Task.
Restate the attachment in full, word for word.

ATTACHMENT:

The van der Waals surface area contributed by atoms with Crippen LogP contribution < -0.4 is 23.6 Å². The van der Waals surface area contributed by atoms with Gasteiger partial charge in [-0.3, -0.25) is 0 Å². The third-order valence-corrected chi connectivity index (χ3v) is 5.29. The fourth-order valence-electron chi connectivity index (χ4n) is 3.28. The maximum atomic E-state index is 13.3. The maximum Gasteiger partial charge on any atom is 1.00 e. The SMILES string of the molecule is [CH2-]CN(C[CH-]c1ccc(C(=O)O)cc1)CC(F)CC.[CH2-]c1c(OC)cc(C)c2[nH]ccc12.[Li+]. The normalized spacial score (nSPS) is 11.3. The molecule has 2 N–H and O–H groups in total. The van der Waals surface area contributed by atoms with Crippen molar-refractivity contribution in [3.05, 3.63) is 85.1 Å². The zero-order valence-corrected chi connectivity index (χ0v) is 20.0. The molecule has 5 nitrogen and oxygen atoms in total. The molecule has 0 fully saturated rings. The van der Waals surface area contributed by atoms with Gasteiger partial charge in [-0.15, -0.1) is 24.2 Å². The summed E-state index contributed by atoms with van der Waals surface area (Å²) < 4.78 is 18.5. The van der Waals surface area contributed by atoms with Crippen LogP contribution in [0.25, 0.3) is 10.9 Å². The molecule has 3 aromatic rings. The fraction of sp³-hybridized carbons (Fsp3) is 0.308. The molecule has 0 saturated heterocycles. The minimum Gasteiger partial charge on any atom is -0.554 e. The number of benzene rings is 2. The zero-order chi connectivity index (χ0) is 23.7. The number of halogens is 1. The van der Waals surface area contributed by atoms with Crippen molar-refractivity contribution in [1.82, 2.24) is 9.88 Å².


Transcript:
The van der Waals surface area contributed by atoms with Crippen LogP contribution < -0.4 is 23.6 Å². The van der Waals surface area contributed by atoms with Gasteiger partial charge in [-0.3, -0.25) is 0 Å². The third-order valence-corrected chi connectivity index (χ3v) is 5.29. The fourth-order valence-electron chi connectivity index (χ4n) is 3.28. The maximum atomic E-state index is 13.3. The maximum Gasteiger partial charge on any atom is 1.00 e. The SMILES string of the molecule is [CH2-]CN(C[CH-]c1ccc(C(=O)O)cc1)CC(F)CC.[CH2-]c1c(OC)cc(C)c2[nH]ccc12.[Li+]. The normalized spacial score (nSPS) is 11.3. The molecule has 2 N–H and O–H groups in total. The van der Waals surface area contributed by atoms with Crippen molar-refractivity contribution in [3.05, 3.63) is 85.1 Å². The zero-order valence-corrected chi connectivity index (χ0v) is 20.0. The molecule has 5 nitrogen and oxygen atoms in total. The molecule has 0 fully saturated rings. The van der Waals surface area contributed by atoms with Gasteiger partial charge in [-0.15, -0.1) is 24.2 Å². The summed E-state index contributed by atoms with van der Waals surface area (Å²) < 4.78 is 18.5. The van der Waals surface area contributed by atoms with Crippen LogP contribution in [0.25, 0.3) is 10.9 Å². The molecule has 3 aromatic rings. The fraction of sp³-hybridized carbons (Fsp3) is 0.308. The molecule has 0 saturated heterocycles. The minimum Gasteiger partial charge on any atom is -0.554 e. The number of benzene rings is 2. The zero-order chi connectivity index (χ0) is 23.7. The number of halogens is 1. The van der Waals surface area contributed by atoms with Crippen molar-refractivity contribution in [1.82, 2.24) is 9.88 Å².